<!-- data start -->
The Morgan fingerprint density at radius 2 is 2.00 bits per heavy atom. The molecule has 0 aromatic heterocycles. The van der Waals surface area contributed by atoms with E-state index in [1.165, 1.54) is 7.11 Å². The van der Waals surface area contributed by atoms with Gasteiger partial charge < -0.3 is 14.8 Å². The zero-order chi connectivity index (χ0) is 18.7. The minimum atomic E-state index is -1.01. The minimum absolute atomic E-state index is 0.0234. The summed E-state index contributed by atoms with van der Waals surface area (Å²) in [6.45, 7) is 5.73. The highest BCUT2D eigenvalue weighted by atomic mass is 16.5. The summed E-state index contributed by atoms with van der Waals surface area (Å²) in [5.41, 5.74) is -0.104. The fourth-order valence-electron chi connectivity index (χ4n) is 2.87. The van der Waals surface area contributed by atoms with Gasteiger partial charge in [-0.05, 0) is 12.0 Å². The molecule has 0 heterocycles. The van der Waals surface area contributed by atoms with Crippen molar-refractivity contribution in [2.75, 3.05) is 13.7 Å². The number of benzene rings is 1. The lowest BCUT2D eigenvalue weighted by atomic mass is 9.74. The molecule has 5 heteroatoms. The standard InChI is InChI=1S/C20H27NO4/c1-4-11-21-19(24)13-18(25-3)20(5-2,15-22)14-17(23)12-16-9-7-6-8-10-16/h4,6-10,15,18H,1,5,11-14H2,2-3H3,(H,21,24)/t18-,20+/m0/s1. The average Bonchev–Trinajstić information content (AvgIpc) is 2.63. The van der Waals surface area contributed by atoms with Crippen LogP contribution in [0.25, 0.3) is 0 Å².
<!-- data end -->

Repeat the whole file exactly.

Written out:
The Morgan fingerprint density at radius 2 is 2.00 bits per heavy atom. The molecule has 0 aromatic heterocycles. The van der Waals surface area contributed by atoms with E-state index in [1.165, 1.54) is 7.11 Å². The van der Waals surface area contributed by atoms with Gasteiger partial charge < -0.3 is 14.8 Å². The zero-order chi connectivity index (χ0) is 18.7. The minimum atomic E-state index is -1.01. The minimum absolute atomic E-state index is 0.0234. The summed E-state index contributed by atoms with van der Waals surface area (Å²) in [6.45, 7) is 5.73. The highest BCUT2D eigenvalue weighted by atomic mass is 16.5. The summed E-state index contributed by atoms with van der Waals surface area (Å²) in [5.41, 5.74) is -0.104. The fourth-order valence-electron chi connectivity index (χ4n) is 2.87. The van der Waals surface area contributed by atoms with Gasteiger partial charge in [-0.05, 0) is 12.0 Å². The molecule has 0 heterocycles. The van der Waals surface area contributed by atoms with Crippen molar-refractivity contribution in [2.75, 3.05) is 13.7 Å². The number of benzene rings is 1. The lowest BCUT2D eigenvalue weighted by atomic mass is 9.74. The molecule has 5 heteroatoms. The standard InChI is InChI=1S/C20H27NO4/c1-4-11-21-19(24)13-18(25-3)20(5-2,15-22)14-17(23)12-16-9-7-6-8-10-16/h4,6-10,15,18H,1,5,11-14H2,2-3H3,(H,21,24)/t18-,20+/m0/s1. The average Bonchev–Trinajstić information content (AvgIpc) is 2.63. The van der Waals surface area contributed by atoms with Crippen LogP contribution in [0.25, 0.3) is 0 Å².